The incessant hell of dealer markups is finally starting to slow down, with truly promising signs coming from dealer data. A year ago, more than 80% of new car buyers paid a markup, with an average markup of $700. Now, 36% of buyers paid a markup, with the average transaction price falling $300 below sticker. Things are falling, quick.
According to data from Edmunds, reported on CNN, even with the rapid decline of dealer markups, there’s still plenty of data to suggest that buyers aren’t slowing down and there is a long way to go before reaching pre-pandemic transaction prices, which was an average of $2,600 under MSRP. Truthfully, that may never happen again, but there are encouraging signs that cars will continue to get cheaper.
Inventory is steadily improving, especially since the beginning of 2021. Dealer lots are fuller, with the supply of new cars increasing by 800,000 from the start of 2022. That marks an 83% increase in supply, which is still 1 million vehicles under pre-pandemic levels of new vehicle inventory. Manufacturing backlogs stemming from parts shortages are the primary reason for the scarcity of new cars. If some of the evidence is to be believed, automakers are clearing their incomplete car inventories quickly.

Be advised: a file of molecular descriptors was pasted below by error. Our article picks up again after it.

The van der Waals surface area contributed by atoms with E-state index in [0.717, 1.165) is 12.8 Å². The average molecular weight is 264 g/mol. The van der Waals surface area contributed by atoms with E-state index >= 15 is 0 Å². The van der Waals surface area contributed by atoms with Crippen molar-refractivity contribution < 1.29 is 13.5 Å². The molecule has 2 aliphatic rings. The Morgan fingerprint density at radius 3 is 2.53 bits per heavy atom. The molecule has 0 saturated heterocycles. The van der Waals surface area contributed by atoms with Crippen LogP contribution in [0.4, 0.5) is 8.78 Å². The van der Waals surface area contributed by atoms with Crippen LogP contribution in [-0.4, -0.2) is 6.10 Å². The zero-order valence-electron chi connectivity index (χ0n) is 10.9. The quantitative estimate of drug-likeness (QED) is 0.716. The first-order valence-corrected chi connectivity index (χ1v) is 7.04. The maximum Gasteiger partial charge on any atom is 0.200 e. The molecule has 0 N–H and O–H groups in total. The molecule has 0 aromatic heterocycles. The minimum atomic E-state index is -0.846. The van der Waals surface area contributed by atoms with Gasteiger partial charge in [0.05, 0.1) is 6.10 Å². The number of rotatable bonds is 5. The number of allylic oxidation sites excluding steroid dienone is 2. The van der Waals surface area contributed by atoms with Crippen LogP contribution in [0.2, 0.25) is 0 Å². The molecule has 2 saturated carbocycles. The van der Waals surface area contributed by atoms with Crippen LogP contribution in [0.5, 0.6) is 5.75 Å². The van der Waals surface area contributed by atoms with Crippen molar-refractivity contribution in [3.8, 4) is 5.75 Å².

There’s a waterfall of effects: Trade-ins and used cars are down significantly, an average of $3,000 or 11% from the stratospheric peak in June. Buyers who were driven away by low inventories into the used car market can now get back into the new car market. Also, interest rate hikes have made financing new cars more expensive than ever.
Things are looking better, but we are far from what used to be normal. But there is now a definite trend–prices are going down, and inventory is going up. There’s only one way for that to go folks, and that is cheaper cars.
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